NAFOL profile: Julie Lysberg
Teacher´s professional development as a collective phenomenon
I have a master degree in special education. Previously, I worked as a teacher educator at Nord University, a teacher in lower secondary school, in educational and psychological counseling service, and as a supervisor in seven municipalities in a national initiated strategy called «Lower Secondary Schools in Development. » Today, I am employed as a supervisor in the school section of Bodø Municipality, where I work with school development.
In all my jobs, I have been devoted to development work and the relation between praxis and theory, especially how to design proper learning processes, and how can individuals learn from each other through practical work? In recent years, I have worked extensively in planning and implementing professional learning communities, learning meetings, and learning networks. A central question of my project is “How can experience-based knowledge and research-based knowledge together contribute to learning in these learning communities”?
The project evaluations suggest that this way of working has given teachers and principals “increased competence and pride in the profession” and helped to become more confident as professional practitioners. It has made me curious, and I want to know what is going on in these learning communities, and why does it work?
The purpose of the project is to develop research-based knowledge about:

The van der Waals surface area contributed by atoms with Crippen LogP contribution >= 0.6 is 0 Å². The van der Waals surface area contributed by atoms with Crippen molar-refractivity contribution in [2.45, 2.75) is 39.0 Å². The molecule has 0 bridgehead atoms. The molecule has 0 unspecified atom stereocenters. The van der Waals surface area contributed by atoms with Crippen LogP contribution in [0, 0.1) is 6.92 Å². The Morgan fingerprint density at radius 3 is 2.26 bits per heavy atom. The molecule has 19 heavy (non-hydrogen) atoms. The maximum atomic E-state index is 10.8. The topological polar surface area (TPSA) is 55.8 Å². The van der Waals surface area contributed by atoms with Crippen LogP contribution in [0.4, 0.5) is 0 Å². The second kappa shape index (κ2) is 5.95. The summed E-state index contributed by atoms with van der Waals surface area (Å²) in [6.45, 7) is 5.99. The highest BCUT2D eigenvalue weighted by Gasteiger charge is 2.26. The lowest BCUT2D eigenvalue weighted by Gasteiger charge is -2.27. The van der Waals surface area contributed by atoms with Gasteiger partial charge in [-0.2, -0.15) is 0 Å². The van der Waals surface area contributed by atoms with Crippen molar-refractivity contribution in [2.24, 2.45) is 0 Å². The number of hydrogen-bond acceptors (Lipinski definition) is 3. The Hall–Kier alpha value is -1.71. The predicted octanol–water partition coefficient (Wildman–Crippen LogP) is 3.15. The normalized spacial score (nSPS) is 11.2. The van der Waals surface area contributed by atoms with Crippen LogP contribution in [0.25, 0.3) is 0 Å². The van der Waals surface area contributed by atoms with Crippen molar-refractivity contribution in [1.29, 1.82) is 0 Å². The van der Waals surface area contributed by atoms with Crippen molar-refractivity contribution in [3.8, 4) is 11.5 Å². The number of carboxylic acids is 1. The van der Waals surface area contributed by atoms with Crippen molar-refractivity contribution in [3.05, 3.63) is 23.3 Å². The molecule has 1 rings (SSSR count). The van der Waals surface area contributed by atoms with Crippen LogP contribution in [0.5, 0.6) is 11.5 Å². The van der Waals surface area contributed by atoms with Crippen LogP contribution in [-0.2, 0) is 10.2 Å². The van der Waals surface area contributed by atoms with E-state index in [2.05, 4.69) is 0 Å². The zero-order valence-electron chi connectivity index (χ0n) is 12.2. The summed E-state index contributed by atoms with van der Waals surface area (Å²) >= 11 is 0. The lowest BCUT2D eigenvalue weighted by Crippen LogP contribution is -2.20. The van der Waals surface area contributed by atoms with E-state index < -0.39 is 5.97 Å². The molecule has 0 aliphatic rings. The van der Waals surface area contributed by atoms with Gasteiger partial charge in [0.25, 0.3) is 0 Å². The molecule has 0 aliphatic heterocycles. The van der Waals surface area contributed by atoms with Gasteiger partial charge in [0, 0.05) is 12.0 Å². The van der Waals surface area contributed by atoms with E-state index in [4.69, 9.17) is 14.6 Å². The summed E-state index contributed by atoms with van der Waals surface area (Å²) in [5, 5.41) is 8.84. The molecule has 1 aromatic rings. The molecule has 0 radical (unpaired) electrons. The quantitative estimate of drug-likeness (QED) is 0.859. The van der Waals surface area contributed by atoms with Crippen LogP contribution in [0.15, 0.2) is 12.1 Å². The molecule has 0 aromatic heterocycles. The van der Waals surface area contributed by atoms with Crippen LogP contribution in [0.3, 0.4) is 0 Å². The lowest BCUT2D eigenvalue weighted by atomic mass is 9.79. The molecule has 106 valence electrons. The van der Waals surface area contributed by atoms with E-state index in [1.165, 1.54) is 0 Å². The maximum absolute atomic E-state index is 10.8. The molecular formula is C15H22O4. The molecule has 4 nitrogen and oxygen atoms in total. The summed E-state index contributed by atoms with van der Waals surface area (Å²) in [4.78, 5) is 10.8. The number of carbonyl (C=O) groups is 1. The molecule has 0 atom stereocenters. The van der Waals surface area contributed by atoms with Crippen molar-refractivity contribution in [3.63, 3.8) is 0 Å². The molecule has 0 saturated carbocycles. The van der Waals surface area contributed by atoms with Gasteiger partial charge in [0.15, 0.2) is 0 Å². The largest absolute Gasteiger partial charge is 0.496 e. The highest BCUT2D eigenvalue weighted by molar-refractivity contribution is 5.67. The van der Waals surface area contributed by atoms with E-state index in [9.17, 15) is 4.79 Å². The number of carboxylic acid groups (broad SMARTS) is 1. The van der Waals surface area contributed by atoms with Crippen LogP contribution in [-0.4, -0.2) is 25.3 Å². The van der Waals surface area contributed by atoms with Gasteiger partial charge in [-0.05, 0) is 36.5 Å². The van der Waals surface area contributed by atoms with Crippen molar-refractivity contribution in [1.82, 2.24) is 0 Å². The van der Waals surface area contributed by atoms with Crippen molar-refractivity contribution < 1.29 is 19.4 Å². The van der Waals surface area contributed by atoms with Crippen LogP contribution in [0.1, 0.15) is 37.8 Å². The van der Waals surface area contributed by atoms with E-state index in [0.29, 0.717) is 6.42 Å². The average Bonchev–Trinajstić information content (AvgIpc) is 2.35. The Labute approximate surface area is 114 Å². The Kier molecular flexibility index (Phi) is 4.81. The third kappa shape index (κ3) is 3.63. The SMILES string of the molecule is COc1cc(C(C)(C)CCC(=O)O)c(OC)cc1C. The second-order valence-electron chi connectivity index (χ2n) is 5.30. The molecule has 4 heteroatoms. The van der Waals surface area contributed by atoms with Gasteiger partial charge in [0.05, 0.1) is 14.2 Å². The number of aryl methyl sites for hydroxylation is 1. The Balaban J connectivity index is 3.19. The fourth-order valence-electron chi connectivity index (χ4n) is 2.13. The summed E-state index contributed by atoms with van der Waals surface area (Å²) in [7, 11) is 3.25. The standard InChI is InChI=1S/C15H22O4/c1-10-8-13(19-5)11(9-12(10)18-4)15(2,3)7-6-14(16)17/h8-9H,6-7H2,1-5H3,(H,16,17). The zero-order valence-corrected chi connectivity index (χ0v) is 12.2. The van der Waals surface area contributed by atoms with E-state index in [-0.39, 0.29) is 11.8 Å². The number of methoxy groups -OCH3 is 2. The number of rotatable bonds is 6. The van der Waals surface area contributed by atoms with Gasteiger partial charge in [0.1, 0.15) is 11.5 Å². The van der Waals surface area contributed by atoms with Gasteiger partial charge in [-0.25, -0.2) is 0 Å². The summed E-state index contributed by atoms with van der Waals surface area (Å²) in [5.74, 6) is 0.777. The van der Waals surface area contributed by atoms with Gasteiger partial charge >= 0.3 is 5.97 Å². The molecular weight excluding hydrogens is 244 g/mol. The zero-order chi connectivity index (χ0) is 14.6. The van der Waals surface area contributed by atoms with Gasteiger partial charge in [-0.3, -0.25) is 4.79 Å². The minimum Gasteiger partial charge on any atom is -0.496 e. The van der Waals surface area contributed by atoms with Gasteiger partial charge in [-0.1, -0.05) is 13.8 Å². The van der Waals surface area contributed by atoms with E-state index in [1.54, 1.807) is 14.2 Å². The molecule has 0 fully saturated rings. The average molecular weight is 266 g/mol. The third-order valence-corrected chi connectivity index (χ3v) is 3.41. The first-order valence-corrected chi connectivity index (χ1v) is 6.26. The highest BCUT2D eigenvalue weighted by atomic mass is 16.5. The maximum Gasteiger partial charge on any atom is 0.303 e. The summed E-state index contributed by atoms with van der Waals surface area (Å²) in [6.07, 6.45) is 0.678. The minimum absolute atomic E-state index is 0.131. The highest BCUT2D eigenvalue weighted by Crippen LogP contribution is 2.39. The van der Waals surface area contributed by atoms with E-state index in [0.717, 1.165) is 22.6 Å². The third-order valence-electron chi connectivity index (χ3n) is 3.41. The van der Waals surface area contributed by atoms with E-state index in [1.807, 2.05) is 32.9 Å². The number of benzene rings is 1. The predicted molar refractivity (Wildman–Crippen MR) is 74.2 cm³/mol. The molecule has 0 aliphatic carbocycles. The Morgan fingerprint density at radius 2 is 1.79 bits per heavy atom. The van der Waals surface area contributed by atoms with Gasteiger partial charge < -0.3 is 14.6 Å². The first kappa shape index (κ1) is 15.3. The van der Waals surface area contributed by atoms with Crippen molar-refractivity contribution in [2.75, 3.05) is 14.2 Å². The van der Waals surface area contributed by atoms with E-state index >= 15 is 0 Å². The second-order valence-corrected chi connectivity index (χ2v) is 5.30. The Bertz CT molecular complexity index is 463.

- teacher collaboration within the context of school-based professional development
- teachers’ reasoning about the collaboration
- teachers’ perceptions of what is essential for their professional development to support students’ learning processes.
This project, therefore, zooms in on meeting arenas established to strengthen teachers’ professional development, and then meetings where teachers collaborate within the context of school-based professional development. The results of the study will contribute with additional knowledge of teachers’ professional development.
Currently, I’m in California on a four-month research stay at UC Berkeley. I’m working on completing the first article, and here I get the opportunity to meet other researchers in school development and teacher collaboration.
I am pleased to be part of NAFOL. It gives me as a Ph.D. -student unique opportunities to experience being part of a large research environment. The fact that I gain insight into other projects, from a variety of fields, clearly has added value and helps me get a meta-glance on my project.